Parents' Effort Having Reverse Effect
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The following piece does not directly relate to smoking, but ties in with my writing in Chapter 8: Smoking and Heart Disease and Chapter 9: Smoking and Asthma. The content offers food for thought on the wider scale of health issues.
Keeping youngsters squeaky clean could be bad for their heart
Parents obsessed with cleanliness could be actually harming their children's
hearts, claim scientists.
By Richard Alleyne, Science Correspondent
The trend for antibacterial soaps could increase youngster's chance of being
unhealthy later in life as exposure to everyday germs may prevent heart disease
The study is the first to look at how contact with germs early in life affect
the immune systems response to diseases associated with ageing in adulthood.
It suggests that exposure to infectious bacteria early in life may actually
protect individuals from cardiovascular diseases that can lead to death as an
It does this by damaging the body's natural response to attack - namely
inflammation of the surrounding tissue.
Over inflamation is actually a bad thing that can lead to increased blood
pressure, heart disease and stroke.
Professor Thomas McDade, lead author of the study at Northwestern University,
in Chicago, said: "Contrary to assumptions related to earlier studies, our
research suggests that ultra-clean, ultra-hygienic environments early in life
may contribute to higher levels of inflammation as an adult, which in turn
increases risks for a wide range of diseases."
Relatively speaking, humans only recently have lived in such hyper-hygienic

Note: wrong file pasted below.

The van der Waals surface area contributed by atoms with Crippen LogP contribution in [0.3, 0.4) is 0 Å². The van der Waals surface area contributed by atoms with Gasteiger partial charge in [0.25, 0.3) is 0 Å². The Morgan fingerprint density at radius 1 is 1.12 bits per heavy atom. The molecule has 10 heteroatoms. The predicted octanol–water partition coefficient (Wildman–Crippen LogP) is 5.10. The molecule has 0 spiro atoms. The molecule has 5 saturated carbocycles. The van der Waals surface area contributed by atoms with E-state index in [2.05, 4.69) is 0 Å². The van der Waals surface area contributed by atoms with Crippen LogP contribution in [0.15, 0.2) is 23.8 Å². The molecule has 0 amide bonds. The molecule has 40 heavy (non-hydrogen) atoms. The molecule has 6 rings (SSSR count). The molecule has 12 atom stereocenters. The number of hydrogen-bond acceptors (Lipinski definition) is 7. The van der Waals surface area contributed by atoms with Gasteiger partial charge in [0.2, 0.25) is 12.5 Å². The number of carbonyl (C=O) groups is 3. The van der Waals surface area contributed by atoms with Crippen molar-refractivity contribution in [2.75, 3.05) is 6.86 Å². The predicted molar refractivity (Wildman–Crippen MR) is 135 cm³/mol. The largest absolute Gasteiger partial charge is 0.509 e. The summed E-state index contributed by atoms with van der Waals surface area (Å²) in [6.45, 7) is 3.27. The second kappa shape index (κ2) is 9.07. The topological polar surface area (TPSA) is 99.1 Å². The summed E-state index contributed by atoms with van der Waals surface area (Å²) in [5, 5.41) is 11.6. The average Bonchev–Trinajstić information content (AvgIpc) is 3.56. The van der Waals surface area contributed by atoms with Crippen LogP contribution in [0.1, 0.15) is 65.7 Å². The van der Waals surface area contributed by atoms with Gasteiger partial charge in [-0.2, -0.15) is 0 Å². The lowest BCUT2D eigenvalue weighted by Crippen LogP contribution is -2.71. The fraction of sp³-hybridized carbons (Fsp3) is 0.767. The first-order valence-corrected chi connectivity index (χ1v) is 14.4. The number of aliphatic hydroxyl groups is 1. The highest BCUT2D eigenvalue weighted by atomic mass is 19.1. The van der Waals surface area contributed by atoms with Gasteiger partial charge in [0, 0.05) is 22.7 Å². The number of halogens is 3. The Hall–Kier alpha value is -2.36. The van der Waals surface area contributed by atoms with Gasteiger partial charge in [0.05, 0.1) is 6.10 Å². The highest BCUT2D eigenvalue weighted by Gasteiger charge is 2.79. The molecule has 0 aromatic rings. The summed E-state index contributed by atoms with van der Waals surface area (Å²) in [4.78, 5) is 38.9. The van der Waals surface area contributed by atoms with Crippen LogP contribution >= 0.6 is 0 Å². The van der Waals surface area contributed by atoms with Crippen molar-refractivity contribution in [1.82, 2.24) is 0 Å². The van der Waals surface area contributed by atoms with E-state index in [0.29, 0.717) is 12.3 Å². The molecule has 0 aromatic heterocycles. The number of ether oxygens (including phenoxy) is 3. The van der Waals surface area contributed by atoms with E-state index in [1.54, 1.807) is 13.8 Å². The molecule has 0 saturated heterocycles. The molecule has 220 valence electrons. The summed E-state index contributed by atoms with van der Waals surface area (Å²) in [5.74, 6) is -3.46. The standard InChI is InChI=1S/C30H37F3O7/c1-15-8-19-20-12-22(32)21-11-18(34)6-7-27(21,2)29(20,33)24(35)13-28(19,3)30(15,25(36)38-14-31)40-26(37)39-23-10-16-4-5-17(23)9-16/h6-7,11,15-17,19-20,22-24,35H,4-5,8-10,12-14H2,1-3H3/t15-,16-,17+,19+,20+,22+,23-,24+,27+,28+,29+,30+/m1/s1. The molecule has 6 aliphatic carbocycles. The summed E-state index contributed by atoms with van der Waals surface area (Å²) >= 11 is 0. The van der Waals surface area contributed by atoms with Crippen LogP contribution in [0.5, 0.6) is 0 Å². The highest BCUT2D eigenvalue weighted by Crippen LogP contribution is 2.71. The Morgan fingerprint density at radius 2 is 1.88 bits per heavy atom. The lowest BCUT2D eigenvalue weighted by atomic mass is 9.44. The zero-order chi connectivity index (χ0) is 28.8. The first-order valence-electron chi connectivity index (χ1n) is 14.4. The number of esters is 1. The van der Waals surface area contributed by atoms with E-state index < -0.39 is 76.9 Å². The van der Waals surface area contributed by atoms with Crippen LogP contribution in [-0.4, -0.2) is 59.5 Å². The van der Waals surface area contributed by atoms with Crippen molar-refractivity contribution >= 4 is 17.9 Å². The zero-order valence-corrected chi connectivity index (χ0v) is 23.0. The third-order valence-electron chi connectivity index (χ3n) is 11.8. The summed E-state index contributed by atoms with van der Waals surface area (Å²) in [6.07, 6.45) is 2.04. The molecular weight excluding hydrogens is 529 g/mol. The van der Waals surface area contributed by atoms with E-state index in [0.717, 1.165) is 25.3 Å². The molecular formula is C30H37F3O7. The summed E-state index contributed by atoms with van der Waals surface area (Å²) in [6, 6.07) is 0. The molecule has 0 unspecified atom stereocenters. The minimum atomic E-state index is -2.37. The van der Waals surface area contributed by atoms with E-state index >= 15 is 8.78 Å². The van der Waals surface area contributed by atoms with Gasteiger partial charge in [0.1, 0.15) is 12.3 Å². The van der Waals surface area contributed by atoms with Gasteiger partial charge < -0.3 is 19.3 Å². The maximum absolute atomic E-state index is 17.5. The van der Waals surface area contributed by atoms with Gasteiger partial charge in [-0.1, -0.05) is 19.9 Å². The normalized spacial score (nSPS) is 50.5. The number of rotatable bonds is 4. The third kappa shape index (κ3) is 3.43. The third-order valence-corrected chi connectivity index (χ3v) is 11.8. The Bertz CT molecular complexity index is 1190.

environments, he stressed.
The study compared research results from a long-term project in the
Philippines, which followed the lifestyle and health 3,300 families over 22
years, with those from a similar American survey.
In particular they looked at the level of a substance in the blood - known as
C-reactive protein (CRP)- which is a predictor of heart disease.
Blood tests showed that CRP levels in the Filipino young adults were at least
80 per cent lower relative to their American counterparts, though the Filipinos
suffered from many more infectious diseases as infants and toddlers.
Anecdotal evidence also showed their environments were much less hygienic when
they were growing up.
The results were published in the journal Proceedings of the Royal Society B:
"In the U.S we have this idea that we need to protect infants and children
from microbes and pathogens at all possible costs," Professor McDade said.
"But we may be depriving developing immune networks of important
environmental input needed to guide their function throughout childhood and
"Without this input, our research suggests, inflammation may be more
likely to be poorly regulated and result in inflammatory responses that are
overblown or more difficult to turn off once things get started."